|Offset strategy||Use nature-based solutions (NBS) to offset emissions of around 120 MtCO2/year by 2030||New Nature Based Solutions business unit with annual budget of $100 million to reach carbon storage capacity of 5 MtCO2/year by 2030||Majority stake in Finite Carbon, the largest developer of forest carbon offsets in the US||Low carbon technologies and
nature-based solutions as 25% share of total R&D expenditure
|Other||Work with the SBTi and Transition Pathway Initiative to develop standards for the industry and align with those standards||Total Carbon Neutrality Ventures to focus on carbon neutrality and increase investment capacity to $400 million over the next 5 years||Install methane measurement at oil and gas processing sites by 2023 and reduce methane intensity of operations by 50%||Ensuring no routine flaring and near zero methane emissions intensity by 2030.|
For oil and gas companies, about 85% of the emissions are from the products they sell (scope 3). Most of the companies listed above focus on reducing the carbon intensity of those products (relative reduction), instead of the absolute emissions. This allows companies to increase their overall production of carbon products sold, and, consequently, increase future emissions.
Moreover, all net zero targets of oil and gas companies above rely heavily on natural carbon sinks: carbon capture & storage (CSS) and carbon offsets (natural-based solutions).
For example, to be executed as planned, Shell’s carbon offset ambitions would require the reforestation of 700 million hectares, which represents a forest of the size of Brazil. However, Shell’s net zero plan is not seen as ambitious enough to mitigate climate change. In May 2021, The Dutch court has ruled that:
Shell needs to accelerate its climate ambitions – from a 20% relative reduction to a 45% absolute reduction in CO2 emissions by 2030 – and focus on solutions that do not rely heavily on carbon compensation strategies. To keep its financial ambitions and comply with the Dutch court ruling, Shell will need to drastically change its business in the coming decade.
However, Shell is not planning to phase out oil and gas products anytime soon. On their sustainability report, oil production is expected to continue during the 21st century, requiring enough CCS projects to capture almost 12 Gt of CO2 per year.
How to approach carbon emissions sustainably?
Airlines and oil and gas companies will need to reinvent their businesses in a short timeframe if they want to join businesses and governments working towards stopping and reversing climate change.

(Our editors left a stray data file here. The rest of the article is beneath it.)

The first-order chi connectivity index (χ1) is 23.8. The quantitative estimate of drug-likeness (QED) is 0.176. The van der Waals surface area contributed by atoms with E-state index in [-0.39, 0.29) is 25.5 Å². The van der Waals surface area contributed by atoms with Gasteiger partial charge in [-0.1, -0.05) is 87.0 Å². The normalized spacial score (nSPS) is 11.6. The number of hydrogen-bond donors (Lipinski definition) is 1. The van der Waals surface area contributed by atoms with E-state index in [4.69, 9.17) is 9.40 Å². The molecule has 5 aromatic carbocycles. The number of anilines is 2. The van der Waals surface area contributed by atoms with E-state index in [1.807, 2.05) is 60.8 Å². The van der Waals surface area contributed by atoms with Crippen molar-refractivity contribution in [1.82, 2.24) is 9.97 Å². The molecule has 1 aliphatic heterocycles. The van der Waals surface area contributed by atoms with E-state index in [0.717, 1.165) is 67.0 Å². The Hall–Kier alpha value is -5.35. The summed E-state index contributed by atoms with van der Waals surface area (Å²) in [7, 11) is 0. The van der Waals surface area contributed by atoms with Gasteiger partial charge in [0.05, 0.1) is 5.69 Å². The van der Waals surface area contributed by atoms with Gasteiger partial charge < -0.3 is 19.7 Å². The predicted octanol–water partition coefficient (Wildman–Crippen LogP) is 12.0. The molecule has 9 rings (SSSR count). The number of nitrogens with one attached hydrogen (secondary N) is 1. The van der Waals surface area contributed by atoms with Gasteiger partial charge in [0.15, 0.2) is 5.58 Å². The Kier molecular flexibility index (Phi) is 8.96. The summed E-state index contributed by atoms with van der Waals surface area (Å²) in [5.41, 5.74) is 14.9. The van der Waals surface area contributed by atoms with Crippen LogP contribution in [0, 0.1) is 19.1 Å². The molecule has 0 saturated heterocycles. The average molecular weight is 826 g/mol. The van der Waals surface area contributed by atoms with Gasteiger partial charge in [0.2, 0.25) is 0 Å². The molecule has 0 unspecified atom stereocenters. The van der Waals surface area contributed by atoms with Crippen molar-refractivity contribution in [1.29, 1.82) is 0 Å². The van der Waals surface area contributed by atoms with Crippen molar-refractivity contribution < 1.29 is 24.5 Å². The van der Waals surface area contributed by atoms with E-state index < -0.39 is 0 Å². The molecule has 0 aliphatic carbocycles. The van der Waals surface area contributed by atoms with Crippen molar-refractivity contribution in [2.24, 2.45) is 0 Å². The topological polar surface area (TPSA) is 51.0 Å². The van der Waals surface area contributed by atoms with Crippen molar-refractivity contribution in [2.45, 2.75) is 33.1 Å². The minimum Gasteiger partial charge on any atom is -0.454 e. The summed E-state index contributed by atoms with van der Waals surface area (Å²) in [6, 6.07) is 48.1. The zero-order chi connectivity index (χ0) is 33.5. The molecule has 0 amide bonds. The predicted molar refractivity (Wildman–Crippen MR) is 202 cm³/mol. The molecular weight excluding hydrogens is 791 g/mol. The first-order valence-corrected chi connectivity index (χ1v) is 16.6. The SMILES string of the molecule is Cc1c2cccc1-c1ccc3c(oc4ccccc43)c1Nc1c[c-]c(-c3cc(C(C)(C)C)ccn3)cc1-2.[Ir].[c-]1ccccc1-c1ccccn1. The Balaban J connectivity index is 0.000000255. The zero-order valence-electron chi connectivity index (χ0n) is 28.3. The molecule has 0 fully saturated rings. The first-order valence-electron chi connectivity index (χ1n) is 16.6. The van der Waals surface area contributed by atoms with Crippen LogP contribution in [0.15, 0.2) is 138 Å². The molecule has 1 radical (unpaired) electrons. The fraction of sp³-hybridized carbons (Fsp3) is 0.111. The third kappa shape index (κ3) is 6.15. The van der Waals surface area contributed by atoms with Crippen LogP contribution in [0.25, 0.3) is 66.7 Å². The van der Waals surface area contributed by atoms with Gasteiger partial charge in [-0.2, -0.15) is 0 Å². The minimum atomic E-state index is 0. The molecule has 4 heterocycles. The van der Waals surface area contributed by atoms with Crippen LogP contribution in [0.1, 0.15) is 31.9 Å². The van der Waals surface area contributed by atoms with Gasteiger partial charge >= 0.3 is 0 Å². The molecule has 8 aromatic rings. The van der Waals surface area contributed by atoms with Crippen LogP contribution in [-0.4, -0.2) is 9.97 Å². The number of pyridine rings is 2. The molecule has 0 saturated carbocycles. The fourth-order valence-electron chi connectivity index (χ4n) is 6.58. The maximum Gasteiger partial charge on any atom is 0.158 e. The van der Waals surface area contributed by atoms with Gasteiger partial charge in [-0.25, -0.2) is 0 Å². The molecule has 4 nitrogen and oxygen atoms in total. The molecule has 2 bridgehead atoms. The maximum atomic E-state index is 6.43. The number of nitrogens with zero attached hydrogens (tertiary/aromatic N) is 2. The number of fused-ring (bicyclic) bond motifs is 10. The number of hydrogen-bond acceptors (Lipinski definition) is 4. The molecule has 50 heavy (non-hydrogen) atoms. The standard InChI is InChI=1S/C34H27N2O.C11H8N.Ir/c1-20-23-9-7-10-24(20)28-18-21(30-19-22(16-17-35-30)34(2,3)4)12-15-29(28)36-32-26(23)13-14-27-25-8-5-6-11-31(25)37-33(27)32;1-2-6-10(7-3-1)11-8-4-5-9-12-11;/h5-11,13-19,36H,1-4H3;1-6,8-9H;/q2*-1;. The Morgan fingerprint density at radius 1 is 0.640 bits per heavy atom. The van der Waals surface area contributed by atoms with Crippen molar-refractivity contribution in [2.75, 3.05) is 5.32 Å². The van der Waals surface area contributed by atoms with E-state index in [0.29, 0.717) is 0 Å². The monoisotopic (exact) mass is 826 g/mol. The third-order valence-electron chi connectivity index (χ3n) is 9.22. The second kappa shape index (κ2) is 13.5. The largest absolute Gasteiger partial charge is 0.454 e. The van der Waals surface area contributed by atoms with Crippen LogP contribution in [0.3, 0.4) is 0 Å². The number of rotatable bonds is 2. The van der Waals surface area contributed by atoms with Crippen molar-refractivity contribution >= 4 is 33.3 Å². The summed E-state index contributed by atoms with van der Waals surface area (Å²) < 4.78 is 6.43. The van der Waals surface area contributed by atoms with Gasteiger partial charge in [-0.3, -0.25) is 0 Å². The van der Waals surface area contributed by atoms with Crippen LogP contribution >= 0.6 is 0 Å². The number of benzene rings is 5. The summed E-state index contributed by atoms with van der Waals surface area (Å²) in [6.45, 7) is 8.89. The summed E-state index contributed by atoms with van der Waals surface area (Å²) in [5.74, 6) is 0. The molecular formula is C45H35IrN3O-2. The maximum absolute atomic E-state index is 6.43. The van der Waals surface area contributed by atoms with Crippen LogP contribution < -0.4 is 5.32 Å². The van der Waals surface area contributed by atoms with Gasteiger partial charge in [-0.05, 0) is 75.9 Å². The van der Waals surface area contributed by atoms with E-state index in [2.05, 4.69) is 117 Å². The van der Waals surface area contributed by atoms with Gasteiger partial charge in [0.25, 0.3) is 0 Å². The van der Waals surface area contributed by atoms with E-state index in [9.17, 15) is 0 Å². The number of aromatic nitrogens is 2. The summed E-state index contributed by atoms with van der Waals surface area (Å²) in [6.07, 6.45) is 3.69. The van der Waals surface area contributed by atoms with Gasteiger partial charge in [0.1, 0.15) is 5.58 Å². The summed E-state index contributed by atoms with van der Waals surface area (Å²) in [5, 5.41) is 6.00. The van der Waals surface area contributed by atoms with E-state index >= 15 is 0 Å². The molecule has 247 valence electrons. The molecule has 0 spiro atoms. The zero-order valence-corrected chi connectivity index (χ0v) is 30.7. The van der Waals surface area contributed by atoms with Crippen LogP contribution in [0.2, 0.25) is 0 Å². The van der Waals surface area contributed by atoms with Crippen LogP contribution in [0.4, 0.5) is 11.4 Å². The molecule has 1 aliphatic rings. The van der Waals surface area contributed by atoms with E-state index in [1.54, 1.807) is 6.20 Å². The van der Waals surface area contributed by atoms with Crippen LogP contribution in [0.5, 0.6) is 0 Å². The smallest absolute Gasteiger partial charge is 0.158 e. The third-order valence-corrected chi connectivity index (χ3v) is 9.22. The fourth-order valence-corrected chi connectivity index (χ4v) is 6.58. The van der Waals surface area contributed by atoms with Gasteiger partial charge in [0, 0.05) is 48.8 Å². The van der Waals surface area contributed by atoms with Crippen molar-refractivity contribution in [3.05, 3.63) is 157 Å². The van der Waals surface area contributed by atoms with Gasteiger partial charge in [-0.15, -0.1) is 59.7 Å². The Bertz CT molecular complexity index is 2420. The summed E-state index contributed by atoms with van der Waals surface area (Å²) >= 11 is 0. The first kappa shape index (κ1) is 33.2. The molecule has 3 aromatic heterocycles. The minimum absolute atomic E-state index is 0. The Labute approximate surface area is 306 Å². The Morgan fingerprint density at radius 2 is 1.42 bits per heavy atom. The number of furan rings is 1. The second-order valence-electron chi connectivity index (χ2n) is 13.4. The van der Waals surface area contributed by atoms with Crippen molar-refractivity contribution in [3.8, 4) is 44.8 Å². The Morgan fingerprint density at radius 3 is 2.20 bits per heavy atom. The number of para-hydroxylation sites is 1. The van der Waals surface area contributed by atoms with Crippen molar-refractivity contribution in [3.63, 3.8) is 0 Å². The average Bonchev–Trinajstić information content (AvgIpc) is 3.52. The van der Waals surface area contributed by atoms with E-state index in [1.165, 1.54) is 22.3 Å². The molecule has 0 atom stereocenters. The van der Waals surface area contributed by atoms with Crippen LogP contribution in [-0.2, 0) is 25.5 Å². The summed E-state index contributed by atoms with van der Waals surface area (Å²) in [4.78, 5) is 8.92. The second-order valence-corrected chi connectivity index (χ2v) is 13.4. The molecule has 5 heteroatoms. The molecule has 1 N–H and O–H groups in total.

A great example of a company that has been through a successful green transformation is Ørsted. In a bit more than a decade, the Danish utility, previously named DONG (Danish Oil and Natural Gas), went from being a traditional oil and gas player to become a truly sustainable company and leader in the green energy transition.
By divesting its oil and gas plants and heavily investing in renewable energy (mainly offshore wind), Ørsted was able to pivot its business and, at the same time, increase revenue and profitability.
- Carbon-neutral by 2025 (scope 1+2): targeting direct emissions from energy generation, operations, and administration (scope 1); and indirect emissions from energy consumption (scope 2)
- 50% carbon reduction in 2032 (scope 3): targeting indirect emissions from the supply chain, construction contractors, wholesale buying and selling of natural gas, and administration.
- Carbon-neutral by 2040 (scopes 1-3): targeting all direct and indirect emissions from the business
Ørsted is not only planning to achieve carbon-neutrality ahead of the Paris Agreement ambitions, but it will be executing the plan in line with the Science-Based Targets initiative (SBTi).
The SBTi is a partnership between CDP, the United Nations Global Compact, World Resources Institute (WRI), and the World Wide Fund for Nature (WWF), aiming to increase corporate ambition in the fight against climate change.
Conclusion – A sustainable net zero strategy must follow the carbon mitigation hierarchies
Only by transforming legacy businesses, eliminating carbon-intense operations, and developing new and cleaner revenue streams, companies will be able to plan and execute sustainable net zero strategies.
Carbon offsets can be part of the solution but cannot be seen as the preferred method for reducing carbon emissions. Nature and early-stage technologies cannot be seen as future hope to “eliminate” excessive and growing volumes of GHG emissions.
The reduction of absolute carbon emissions must be the priority across all industries. Those that cannot adapt quickly, must suffer the consequences.